Did you know that up to 10% of preschool children have vision difficulties? Many states now require an eye exam before your child starts school. Dr. Diana Zabarko, optometrist with Avant Garde Vision Center in Wayne, New Jersey, welcomes children to her practice. As a parent, you’re her partner in ensuring your child’s eye health. Call the office or book an appointment online today with Dr. Diana.
Eye health is important for normal developmental growth. If vision problems are not diagnosed early, your child may develop problems in school. At the least, it is much more difficult for your child when he or she can’t see the board clearly or what’s on the iPad. Dr. Zabarko checks your child for all of these potential problems:
Dr. Zabarko can check your child’s eyes at as young as 5 years old to ensure that all is well. If no problems exist, then you can schedule appointments every two years. If there are problems, Dr. Zabarko works with you to determine the best check-up schedule for your child.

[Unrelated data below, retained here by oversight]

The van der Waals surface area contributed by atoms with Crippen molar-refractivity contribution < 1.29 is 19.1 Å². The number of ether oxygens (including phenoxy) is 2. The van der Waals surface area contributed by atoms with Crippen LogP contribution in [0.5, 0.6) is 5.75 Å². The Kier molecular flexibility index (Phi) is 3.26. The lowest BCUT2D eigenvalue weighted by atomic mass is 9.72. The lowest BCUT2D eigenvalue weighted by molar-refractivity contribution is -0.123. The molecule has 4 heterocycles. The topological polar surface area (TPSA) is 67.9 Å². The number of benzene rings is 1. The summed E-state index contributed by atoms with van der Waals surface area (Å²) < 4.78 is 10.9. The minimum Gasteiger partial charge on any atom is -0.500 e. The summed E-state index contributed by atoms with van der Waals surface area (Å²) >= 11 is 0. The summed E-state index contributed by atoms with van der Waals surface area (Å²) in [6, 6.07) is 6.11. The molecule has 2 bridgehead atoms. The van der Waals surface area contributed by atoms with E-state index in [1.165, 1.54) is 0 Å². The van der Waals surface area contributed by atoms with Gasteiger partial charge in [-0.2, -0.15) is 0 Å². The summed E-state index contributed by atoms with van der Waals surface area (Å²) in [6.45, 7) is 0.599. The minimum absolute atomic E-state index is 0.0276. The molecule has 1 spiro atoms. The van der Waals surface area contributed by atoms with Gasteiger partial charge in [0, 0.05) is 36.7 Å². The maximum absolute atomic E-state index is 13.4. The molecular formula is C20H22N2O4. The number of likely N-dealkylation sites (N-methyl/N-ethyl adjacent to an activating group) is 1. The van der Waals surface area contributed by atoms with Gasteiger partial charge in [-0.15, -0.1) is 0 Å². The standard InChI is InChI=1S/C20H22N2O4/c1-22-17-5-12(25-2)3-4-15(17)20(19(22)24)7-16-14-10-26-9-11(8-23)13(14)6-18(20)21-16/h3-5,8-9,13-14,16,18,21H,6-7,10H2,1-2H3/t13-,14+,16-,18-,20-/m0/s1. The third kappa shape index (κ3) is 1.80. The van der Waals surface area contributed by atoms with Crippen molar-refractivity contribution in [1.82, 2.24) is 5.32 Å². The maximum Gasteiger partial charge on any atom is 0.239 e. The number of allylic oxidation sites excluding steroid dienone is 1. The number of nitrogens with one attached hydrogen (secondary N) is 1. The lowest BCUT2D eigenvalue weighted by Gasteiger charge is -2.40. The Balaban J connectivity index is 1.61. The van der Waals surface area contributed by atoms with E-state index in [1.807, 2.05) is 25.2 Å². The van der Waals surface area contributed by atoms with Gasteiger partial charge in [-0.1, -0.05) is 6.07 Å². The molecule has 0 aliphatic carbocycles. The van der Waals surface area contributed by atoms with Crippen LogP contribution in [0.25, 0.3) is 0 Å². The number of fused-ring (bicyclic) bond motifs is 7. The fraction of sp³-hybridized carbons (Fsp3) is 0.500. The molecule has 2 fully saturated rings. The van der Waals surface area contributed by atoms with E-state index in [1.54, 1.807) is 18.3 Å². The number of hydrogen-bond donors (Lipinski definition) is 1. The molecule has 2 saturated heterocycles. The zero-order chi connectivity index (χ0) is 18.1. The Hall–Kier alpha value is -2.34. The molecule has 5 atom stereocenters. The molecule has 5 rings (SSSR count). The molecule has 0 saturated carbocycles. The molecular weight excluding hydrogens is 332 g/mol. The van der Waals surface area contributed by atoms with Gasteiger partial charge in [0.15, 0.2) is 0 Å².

Dr. Zabarko creates a welcoming environment for the children who visit her practice. For kids, her name becomes “Dr. Diana.” She talks with parents about the child and gains relevant medical history prior to the exam to ensure a successful experience for your child. For example, she discovers whether your preschooler can identify letters or whether a picture chart would be more useful for the exam.
During the exam, Dr. Zabarko conducts an acuity test to determine if your child needs glasses and also checks for eye alignment and any other abnormalities. For the vision test, the technician fits your child with special glasses that allow her to see only out of the eye being tested. This also prevents your child from trying to peek to see letters that she otherwise may not be able to see, as some children want to be able to see every letter.
When conducting the vision test, Dr. Zabarko adapts the eye chart to your child’s age. If the eye chart with a line of letters is too difficult for your young child, she adapts it by isolating the letters. To examine the retina, instead of trying to put your toddler’s head against a machine, Dr. Zabarko simply has the child look directly at her while using a retinoscope.